Manila Standard - Chief Justice wants Marcos case resolved soon

26 October 2020

By Rey E. Requejo | Manila Standard

Chief Justice Diosdado Peralta said the Supreme Court, sitting as a Presidential Electoral Tribunal, would decide soon on the electoral protest filed by former senator Ferdinand Marcos Jr. against Vice President Leni Robredo.

“The Supreme Court would like all election cases to be terminated before the end of the term [of Congress]. That is the policy of the Court. Everybody is aware of that,” Peralta said in an online media briefing on Friday.

“It would still be better, I told them, that cases should be decided before the filing of certificates of candidacy which is in October 2021,” the chief magistrate added.

Robredo won the 2016 vice presidential race with 14,418,817 votes or 263,473 more than Marcos’ 14,155,344 votes.

Meanwhile, legal professionals from the Marcos camp on Sunday said the Supreme Court applied a double standard when it fined a Court of Appeals associate justice a year's pay for inefficiency, but failed to discipline one of its own who had 82 unresolved cases, including Marcos's election protest.

In a recent en banc decision, the Court found CA Associate Justice Marilyn B. Lagura-Yap guilty of gross inefficiency when she failed to decide on 160 cases during her stint as presiding judge of Mandaue City Regional Trial Court Branch 28.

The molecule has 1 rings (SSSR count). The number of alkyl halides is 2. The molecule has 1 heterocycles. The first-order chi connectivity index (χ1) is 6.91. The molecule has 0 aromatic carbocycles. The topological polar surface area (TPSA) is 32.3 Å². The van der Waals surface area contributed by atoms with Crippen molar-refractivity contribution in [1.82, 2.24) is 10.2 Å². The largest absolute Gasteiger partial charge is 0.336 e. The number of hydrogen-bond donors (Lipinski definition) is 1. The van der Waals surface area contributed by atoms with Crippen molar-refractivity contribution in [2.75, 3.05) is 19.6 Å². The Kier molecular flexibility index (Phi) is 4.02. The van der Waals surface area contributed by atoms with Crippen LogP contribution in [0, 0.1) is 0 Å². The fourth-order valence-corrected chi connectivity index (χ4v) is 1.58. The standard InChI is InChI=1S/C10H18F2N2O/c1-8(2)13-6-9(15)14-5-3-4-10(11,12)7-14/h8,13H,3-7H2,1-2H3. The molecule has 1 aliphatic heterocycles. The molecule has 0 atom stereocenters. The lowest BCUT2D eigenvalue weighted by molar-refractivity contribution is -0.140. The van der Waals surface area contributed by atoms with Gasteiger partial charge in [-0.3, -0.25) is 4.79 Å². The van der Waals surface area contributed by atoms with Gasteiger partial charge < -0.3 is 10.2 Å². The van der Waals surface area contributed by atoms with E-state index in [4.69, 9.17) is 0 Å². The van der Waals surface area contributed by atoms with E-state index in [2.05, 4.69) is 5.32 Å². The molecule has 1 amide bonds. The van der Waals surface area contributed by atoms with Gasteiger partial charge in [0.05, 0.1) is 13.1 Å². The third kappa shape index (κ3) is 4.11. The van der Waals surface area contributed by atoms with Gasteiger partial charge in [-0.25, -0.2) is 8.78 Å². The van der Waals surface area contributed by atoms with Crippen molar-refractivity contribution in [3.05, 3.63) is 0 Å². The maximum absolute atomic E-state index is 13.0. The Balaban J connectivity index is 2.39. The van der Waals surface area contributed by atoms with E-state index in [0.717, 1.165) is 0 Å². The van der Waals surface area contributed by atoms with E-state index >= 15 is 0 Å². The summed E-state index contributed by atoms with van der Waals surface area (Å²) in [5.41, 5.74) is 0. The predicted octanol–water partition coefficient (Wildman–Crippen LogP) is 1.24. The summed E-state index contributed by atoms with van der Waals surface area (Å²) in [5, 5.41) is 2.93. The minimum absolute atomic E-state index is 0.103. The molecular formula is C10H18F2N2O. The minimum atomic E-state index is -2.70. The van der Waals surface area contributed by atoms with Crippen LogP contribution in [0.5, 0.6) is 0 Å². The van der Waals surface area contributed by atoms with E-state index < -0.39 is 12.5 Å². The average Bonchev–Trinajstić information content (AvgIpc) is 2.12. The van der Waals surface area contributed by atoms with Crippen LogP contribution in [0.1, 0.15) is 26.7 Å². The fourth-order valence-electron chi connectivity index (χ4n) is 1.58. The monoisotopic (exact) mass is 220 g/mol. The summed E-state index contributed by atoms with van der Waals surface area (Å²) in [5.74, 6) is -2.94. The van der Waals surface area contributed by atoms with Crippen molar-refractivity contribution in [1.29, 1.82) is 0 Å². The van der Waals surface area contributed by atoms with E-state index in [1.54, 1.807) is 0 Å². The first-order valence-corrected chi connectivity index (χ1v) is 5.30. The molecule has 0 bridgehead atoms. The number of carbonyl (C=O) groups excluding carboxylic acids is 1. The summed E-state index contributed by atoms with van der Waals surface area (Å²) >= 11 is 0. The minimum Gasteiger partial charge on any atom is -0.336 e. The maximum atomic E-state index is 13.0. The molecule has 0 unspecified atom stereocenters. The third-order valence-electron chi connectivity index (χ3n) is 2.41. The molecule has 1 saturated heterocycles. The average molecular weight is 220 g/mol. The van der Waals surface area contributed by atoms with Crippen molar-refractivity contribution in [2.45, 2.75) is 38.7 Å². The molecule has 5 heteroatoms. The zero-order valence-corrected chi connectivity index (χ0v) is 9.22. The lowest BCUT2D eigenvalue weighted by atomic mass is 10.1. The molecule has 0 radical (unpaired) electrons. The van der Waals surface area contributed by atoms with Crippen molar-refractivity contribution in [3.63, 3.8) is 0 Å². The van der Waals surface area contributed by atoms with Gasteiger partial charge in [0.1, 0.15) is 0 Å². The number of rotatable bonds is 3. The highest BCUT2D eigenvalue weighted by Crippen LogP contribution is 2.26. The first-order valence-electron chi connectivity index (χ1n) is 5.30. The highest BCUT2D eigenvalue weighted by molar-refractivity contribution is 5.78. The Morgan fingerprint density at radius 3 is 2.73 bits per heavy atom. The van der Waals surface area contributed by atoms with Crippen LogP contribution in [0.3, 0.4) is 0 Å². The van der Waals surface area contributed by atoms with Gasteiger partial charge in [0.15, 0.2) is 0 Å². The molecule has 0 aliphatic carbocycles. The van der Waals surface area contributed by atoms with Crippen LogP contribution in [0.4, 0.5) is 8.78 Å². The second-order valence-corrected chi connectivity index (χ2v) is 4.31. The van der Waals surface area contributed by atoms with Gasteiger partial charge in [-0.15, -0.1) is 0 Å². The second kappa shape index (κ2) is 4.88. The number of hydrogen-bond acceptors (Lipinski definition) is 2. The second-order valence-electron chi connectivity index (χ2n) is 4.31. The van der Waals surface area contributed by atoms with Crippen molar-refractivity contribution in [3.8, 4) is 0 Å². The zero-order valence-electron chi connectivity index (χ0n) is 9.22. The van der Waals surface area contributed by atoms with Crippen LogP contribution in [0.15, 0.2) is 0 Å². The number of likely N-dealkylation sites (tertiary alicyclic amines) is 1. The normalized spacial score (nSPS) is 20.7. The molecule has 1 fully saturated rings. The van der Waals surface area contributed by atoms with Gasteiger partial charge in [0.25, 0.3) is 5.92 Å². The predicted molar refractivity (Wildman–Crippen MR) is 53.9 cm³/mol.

But sources who spoke on condition of anonymity said it was unfair to penalize Yap but not act on Associate Justice Marvic Mario Victor Leonen, one of the senior justices of the 15-member bench.

Court records show that Leonen topped the list of justices with a number of pending cases. These include 37 cases that are ready for decision but remain unresolved, and 45 cases which are still awaiting other pleadings to be submitted.

Marcos had accused Robredo of cheating in the 2016 elections, but Leonen, who is in charge of the case, only acted upon it last month.

The Marcos camp sources said Leonen was mocking democratic processes by not acting sooner on a case that involved the second highest elected position in the land.

Yap, on the other hand, was fined an amount equivalent to one year of her salary as a penalty for her inefficiency. She was also admonished to be more diligent in the performance of her sworn duty, especially now that she is an associate justice of the Court of Appeals.